#NelsonMandela: This is where the BIGGEST funeral in South Africa’s history will take place (See Photos)

A giant arena is being built in view of Nelson Mandela’s home to stage the biggest funeral in South Africa’s history for him.

Final preparations are being made before more than 70 world leaders fly in this week to attend a series of events to mark the extraordinary life of one of humanity’s great peacemakers. They include Cuban leader Raul Castro and Zimbabwe’s Robert Mugabe who could rub shoulders with British Prime Minister David Cameron and Prince Charles in an unprecedented gathering.

Iran’s Hassan Rouhani will also be among the heads of state flying in to commemorate Mr Mandela, as will U.S. President Barack Obama and former presidents Bill Clinton, George W. Bush and Jimmy Carter.

Preparations: Work continues on a massive arena on the property of former South African President Nelson Mandela ahead of his state burial service on Sunday, in Qunu
Ministers have had to play down fears that events to mark Mr Mandela¿s death could descend into chaos, as it was revealed some key details have yet to be arranged

However, the Dalai Lama will not attend memorial services for his fellow Nobel Peace Prize laureate in South Africa, where he has twice been unable to obtain a visa.

A spokesman did not say why the Buddhist spiritual leader is missing the memorial service in Johannesburg and funeral in Mandela’s hometown. He said only that ‘logistically it’s impossible at this time.’

South Africa blocked the Dalai Lama from attending a Nobel laureates’ peace conference in 2009, and stalled on a 2011 visa until the Tibetan leader withdrew the application.

Members of the Kaiser Chiefs football club arrive at the home of former South African President Nelson Mandela to pay their respects

A child waves as he passes a mural depicting the late Nelson Mandela, in Soweto, near Johannesburg

Makgale said South African police, diplomats and intelligence services had been in touch with foreign delegations to protect visiting heads of state, including Mr Obama.

Millions of mourners are expected to attend the ten-day programme of memorial services announced by the South African government.

A visitor places a card on a memorial of flowers and cards for Nelson Mandela in front of the Union Buildings in Pretoria, South Africa

A man looks at a new mural near the former house of late South African president Nelson Mandela

They will culminate in Mr Mandela’s funeral, which will be held in his home village of Qunu on Sunday. Prince Charles will attend, to represent the Queen.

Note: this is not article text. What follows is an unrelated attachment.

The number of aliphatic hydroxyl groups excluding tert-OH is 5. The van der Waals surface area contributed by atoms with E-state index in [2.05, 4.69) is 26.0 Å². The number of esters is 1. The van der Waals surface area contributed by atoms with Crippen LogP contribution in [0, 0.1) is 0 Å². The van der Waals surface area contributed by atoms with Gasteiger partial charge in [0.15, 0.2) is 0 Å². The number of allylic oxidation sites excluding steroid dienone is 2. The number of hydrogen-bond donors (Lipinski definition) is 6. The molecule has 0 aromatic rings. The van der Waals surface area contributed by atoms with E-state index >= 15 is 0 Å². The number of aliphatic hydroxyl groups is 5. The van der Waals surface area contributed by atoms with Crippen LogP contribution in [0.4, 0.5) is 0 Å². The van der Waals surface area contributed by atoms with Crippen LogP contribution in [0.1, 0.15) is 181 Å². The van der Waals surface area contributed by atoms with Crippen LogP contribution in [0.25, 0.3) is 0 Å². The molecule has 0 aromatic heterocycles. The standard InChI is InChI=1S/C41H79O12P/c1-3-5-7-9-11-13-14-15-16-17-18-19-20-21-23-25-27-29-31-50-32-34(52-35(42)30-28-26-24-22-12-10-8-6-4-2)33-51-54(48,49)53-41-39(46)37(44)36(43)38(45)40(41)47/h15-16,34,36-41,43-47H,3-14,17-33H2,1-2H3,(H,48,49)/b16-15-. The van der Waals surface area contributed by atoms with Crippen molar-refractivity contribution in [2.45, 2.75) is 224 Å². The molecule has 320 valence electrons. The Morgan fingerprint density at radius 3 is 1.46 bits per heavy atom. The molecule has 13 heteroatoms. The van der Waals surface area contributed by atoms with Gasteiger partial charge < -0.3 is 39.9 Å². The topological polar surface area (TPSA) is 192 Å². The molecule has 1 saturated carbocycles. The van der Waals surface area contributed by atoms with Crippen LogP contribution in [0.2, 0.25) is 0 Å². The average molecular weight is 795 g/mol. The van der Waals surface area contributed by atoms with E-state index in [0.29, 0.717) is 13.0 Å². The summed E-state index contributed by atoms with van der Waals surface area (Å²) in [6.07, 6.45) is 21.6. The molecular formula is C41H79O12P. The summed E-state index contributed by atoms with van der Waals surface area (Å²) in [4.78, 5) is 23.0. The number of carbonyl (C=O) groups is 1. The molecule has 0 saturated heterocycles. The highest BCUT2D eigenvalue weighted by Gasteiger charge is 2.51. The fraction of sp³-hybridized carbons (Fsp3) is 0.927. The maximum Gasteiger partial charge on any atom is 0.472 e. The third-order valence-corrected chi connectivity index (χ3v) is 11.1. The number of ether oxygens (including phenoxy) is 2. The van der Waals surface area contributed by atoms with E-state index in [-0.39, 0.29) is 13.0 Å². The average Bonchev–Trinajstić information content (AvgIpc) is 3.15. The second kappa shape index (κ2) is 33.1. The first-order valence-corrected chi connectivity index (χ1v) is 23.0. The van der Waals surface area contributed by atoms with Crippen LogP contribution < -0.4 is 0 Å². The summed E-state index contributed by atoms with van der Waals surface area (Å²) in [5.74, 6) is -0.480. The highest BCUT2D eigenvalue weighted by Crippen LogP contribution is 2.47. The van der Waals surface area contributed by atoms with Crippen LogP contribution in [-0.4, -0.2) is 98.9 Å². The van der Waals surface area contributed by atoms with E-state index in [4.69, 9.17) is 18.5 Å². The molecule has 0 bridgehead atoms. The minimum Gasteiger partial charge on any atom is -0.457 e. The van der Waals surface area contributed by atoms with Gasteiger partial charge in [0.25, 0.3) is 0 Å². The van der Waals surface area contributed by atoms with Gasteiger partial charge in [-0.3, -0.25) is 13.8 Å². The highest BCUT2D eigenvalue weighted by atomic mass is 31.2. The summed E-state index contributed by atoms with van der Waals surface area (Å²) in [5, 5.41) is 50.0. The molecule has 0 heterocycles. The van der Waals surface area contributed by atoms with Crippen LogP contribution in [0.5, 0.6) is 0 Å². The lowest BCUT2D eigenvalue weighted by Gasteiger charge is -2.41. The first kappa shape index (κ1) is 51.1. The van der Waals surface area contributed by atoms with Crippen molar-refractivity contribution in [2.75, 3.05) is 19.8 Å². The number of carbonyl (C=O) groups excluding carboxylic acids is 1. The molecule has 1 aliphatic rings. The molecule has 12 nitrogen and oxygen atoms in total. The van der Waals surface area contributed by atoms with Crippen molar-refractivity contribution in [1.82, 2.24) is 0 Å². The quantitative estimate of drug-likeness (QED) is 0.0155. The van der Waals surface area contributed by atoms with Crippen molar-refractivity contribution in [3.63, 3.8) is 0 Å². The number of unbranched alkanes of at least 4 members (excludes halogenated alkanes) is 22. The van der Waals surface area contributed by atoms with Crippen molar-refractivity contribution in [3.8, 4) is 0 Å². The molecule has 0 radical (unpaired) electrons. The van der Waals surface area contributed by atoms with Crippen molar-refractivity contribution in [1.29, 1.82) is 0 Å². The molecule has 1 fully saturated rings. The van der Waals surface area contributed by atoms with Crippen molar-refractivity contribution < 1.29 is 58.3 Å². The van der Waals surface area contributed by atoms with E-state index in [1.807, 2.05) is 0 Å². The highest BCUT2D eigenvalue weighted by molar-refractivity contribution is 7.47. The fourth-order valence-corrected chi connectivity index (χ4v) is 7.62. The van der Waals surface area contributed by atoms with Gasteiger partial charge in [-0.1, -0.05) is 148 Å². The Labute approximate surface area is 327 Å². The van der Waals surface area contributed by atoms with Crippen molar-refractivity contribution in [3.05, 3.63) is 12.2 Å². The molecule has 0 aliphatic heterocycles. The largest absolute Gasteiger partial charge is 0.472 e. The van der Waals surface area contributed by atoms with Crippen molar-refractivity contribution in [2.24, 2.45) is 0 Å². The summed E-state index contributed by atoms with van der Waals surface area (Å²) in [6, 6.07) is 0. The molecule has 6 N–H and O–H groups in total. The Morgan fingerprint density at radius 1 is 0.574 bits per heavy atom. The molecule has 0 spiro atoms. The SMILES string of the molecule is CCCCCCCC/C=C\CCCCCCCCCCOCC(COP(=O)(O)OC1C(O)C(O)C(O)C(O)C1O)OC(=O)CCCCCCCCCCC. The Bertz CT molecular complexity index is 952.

Yesterday officials hastily announced three ‘overflow’ stadia would also be used, amid fears the Soweto stadium would not be able to cope with the number of mourners expected to pay their respects.

The former wife of Nelson Mandela, Winnie Mandela Madikizela, arrives for a mass in memory of late South African President’s Nelson Mandela yesterday. They also warned that security would be tight, telling people from outside the city area not to travel in. They said: ‘Our advice is that people outside Gauteng come together in their own provinces.’

Although officials have declared that all roads around the stadium will be closed to traffic, they have not explained how mourners will be able to get there.

Similarly, a government minister, Collins Chabane, struggled to explain how he would manage the  crowds expected to view Mr  Mandela’s body. He admitted he had no idea  how many people would come, saying only: ‘We expect as many people as possible.’

Mandela’s body will lie in state for three days at Pretoria’s government buildings from Wednesday. The first day will be set aside for ‘VVIP’ visitors. From Thursday, members of the public will be able to file past the body, but will be banned from taking photographs.

However the most serious  concerns relate to the funeral itself, which will be held in Qunu, the remote village where Mr Mandela lived as a child. It is accessible by only one minor road and the nearest airport, 20 miles away, is unable to accommodate more than a few aircraft at a time. Locals expect the entire area to be  gridlocked as dignitaries, ordinary mourners and film crews descend for the funeral.

A senior South African diplomat said: ‘He is the hero of the planet. It’s going to be the biggest state funeral since Winston Churchill. I think any country would struggle to organise that.’

A visitor takes a photograph of a memorial of flowers and cards for Nelson Mandela in front of the Union Buildings

It is not yet clear who will attend the private funeral. It is understood that world leaders, particularly those with large entourages and special security needs, have been encouraged to attend the memorial in Johannesburg instead.

The service is expected to last for four hours, and President Obama is likely to deliver an address.

There was already controversy yesterday as Mr Mandela’s ex-wife, Winnie, stole the limelight at a church service held for Mr Mandela in Johannesburg.

The 77-year-old attended the service instead of Mr Mandela’s third wife, Graca Machel, and sat in prime position next to president Jacob Zuma. She expressed little emotion during the service, but showed a flash of anger when the pastor mistakenly called her Graca.

Mrs Mandela was mourning her husband’s death in private at the nearby family home.

Read more: Daily Mail

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